Changing Gears

Over the past few weeks, since changing medication from anti-depressants to a mood stabiliser, I have, in cycling parlance, changed gears.

Over the past couple of weeks I have noticed a real change of pace, both in the speed of my thoughts, and also a marked slowing down of the pace of my life.  In short, I do much less than I did, but, I am beginning to think that what I do, I do better.

Things take longer to do…because they take longer to do. My former racing-thoughts self worked faster, but did they mean I functioned better?  I am starting to recognise that I am getting less done, but it may be getting done better.

Like wise, when I’m on my bike, especially in the freezing weather.

I’m opting for lower gears and getting places a bit slower, but a little bit less frozen.  There are still times when a less than graceful gear change has resulted in the chain coming off, a tirade of frustrations from the handlebars, and a few monments later, the chain back where it belongs, and I’m on my way.

I’m not so much living life in the slow lane, but noticing lots of things I hadn’t noticed before.  I don’t mean that,  in the words of the poet William Henry Davies, I have had no time to stand and stare.

It’s less poetic than that.

I am not waxing lyrical about the un-noticed joys, or simple pleasures, that are all too easily over-looked in the hurly-burly of every day life.  No, what I mean is, that stuff takes longer to do than I had realised.  At the moment, I think that this means that I can do what I do better, and in time what I feel is slow-motion, will seem like a  normal pace.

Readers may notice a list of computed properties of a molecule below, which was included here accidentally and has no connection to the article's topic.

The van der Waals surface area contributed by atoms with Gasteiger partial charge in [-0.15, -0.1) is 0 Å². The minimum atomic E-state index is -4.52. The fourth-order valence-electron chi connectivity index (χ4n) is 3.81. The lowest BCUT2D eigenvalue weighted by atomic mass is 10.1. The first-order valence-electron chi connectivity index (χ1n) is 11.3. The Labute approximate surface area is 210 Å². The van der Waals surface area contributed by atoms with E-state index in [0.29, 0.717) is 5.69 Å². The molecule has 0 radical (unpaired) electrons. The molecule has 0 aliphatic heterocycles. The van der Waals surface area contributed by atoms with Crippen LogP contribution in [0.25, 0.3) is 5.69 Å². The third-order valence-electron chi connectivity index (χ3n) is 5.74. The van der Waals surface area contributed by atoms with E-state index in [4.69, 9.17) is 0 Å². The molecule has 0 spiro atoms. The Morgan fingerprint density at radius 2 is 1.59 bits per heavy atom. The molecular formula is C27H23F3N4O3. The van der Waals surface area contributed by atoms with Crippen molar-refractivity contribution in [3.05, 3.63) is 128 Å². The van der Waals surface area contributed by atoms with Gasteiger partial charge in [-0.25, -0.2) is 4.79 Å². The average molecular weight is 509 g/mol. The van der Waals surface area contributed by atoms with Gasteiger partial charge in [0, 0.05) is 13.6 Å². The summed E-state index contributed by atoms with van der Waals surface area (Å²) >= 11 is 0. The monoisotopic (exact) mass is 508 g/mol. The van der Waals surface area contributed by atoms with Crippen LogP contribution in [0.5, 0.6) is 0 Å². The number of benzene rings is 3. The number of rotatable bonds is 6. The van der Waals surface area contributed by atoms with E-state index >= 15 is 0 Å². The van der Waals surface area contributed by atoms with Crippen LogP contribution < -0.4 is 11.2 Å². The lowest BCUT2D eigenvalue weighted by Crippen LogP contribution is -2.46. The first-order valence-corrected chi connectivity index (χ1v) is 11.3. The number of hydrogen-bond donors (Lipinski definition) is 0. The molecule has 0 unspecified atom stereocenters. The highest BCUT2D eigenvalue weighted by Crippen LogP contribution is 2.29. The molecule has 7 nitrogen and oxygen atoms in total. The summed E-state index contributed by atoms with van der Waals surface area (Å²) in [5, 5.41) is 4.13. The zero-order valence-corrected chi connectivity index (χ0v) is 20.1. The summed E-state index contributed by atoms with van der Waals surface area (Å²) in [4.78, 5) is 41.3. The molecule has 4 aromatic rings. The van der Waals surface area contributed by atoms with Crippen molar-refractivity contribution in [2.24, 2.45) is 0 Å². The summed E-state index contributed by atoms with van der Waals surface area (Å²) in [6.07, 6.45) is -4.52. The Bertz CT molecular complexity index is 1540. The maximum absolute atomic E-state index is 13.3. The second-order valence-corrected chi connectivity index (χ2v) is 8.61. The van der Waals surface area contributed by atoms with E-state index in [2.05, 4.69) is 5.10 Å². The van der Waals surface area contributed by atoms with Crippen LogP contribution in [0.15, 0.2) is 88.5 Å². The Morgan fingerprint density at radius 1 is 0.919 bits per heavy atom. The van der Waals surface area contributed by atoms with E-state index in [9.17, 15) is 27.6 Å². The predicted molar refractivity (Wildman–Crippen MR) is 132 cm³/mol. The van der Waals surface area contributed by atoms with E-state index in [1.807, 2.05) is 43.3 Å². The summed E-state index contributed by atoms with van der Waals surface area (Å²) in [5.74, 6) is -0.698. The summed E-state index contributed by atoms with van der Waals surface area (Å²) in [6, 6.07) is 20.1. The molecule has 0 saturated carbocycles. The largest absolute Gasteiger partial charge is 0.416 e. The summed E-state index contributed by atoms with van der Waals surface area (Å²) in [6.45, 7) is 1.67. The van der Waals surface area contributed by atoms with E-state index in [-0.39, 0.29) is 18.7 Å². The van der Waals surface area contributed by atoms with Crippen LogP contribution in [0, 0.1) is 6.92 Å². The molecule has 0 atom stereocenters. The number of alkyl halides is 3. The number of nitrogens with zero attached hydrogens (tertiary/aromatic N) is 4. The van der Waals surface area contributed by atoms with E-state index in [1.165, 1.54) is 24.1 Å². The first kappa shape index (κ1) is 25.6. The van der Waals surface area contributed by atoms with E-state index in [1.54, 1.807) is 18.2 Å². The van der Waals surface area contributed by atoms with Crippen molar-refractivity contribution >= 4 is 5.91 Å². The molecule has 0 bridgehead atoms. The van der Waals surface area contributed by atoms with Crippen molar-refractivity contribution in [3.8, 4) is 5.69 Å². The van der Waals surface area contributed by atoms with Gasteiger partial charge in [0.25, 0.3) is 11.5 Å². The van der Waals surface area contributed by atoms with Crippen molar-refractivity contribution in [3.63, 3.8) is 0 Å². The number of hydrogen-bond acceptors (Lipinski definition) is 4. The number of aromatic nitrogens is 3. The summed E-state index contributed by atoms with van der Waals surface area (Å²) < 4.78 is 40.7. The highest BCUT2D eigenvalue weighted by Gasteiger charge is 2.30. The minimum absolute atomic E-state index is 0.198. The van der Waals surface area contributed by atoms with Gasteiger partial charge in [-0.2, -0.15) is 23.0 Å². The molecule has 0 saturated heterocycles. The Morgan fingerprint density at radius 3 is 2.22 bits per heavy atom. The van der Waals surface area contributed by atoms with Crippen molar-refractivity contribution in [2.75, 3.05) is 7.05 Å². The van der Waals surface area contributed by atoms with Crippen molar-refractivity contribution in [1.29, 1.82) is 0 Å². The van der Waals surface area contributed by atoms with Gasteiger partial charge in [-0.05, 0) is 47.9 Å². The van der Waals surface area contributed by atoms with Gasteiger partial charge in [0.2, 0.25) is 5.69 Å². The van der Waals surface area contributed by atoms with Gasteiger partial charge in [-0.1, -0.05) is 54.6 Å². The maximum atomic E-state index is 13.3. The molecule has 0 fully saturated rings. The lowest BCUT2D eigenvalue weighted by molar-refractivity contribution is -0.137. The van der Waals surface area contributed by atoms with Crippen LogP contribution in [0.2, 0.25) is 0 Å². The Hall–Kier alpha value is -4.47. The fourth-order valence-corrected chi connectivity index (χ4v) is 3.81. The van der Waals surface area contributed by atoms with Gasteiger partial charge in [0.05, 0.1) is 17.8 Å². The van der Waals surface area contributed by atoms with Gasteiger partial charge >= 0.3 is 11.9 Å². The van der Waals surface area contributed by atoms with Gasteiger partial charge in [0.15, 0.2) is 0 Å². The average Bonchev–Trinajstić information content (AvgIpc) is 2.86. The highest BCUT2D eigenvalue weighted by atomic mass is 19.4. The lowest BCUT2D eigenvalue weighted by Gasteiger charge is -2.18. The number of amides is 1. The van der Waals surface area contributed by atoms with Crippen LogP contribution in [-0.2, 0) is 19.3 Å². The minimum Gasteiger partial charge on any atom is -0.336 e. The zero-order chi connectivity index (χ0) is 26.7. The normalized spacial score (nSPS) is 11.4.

My thoughts are no longer writ large in flashing lights, hurtling along past everyone, and past me, too, as it turns out.

And what’s more, I haven’t thought about killing myself for, well, weeks now.

Although the poem I have chosen is actually about coming to after the end of a relationship, it has a lot of resonance for me.

Love After Love

The time will come
when, with elation
you will greet yourself arriving
at your own door, in your own mirror
and each will smile at the other’s welcome,

and say, sit here. Eat.
You will love again the stranger who was your self.
Give wine. Give bread. Give back your heart
to itself, to the stranger who has loved you

all your life, whom you ignored
for another, who knows you by heart.
Take down the love letters from the bookshelf,

the photographs, the desperate notes,
peel your own image from the mirror.
Sit. Feast on your life.

Derek Walcott (1930-)

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